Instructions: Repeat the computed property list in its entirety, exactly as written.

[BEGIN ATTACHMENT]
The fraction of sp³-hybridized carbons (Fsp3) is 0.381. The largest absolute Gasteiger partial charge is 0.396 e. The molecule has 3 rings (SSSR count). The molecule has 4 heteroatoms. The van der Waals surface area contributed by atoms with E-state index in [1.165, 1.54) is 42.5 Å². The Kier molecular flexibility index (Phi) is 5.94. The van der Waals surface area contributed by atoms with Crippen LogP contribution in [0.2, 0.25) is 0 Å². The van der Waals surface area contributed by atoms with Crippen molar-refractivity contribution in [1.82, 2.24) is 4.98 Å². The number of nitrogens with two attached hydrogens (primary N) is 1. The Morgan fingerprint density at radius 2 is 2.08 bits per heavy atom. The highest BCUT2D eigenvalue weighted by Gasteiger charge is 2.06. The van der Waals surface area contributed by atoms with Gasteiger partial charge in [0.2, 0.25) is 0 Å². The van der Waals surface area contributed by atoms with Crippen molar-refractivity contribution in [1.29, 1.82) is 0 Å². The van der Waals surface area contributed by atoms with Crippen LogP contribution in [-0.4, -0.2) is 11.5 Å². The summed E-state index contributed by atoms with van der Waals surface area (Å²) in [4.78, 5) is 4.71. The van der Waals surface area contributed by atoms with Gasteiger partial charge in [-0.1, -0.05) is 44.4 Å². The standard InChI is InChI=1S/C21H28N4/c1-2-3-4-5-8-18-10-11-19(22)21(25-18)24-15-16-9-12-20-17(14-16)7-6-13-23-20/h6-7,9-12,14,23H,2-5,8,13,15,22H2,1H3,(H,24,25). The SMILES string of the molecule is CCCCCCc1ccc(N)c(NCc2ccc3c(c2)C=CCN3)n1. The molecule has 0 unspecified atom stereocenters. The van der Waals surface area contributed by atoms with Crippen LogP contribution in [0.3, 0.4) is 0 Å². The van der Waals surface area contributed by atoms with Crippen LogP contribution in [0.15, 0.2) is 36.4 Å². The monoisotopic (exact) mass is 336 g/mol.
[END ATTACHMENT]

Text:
The fraction of sp³-hybridized carbons (Fsp3) is 0.381. The largest absolute Gasteiger partial charge is 0.396 e. The molecule has 3 rings (SSSR count). The molecule has 4 heteroatoms. The van der Waals surface area contributed by atoms with E-state index in [1.165, 1.54) is 42.5 Å². The Kier molecular flexibility index (Phi) is 5.94. The van der Waals surface area contributed by atoms with Crippen LogP contribution in [0.2, 0.25) is 0 Å². The van der Waals surface area contributed by atoms with Crippen molar-refractivity contribution in [1.82, 2.24) is 4.98 Å². The number of nitrogens with two attached hydrogens (primary N) is 1. The Morgan fingerprint density at radius 2 is 2.08 bits per heavy atom. The highest BCUT2D eigenvalue weighted by Gasteiger charge is 2.06. The van der Waals surface area contributed by atoms with Gasteiger partial charge in [0.2, 0.25) is 0 Å². The van der Waals surface area contributed by atoms with Crippen molar-refractivity contribution in [1.29, 1.82) is 0 Å². The van der Waals surface area contributed by atoms with Crippen LogP contribution in [-0.4, -0.2) is 11.5 Å². The summed E-state index contributed by atoms with van der Waals surface area (Å²) in [4.78, 5) is 4.71. The van der Waals surface area contributed by atoms with Gasteiger partial charge in [-0.1, -0.05) is 44.4 Å². The standard InChI is InChI=1S/C21H28N4/c1-2-3-4-5-8-18-10-11-19(22)21(25-18)24-15-16-9-12-20-17(14-16)7-6-13-23-20/h6-7,9-12,14,23H,2-5,8,13,15,22H2,1H3,(H,24,25). The SMILES string of the molecule is CCCCCCc1ccc(N)c(NCc2ccc3c(c2)C=CCN3)n1. The molecule has 0 unspecified atom stereocenters. The van der Waals surface area contributed by atoms with Crippen LogP contribution in [0.3, 0.4) is 0 Å². The van der Waals surface area contributed by atoms with Crippen LogP contribution in [0.15, 0.2) is 36.4 Å². The monoisotopic (exact) mass is 336 g/mol.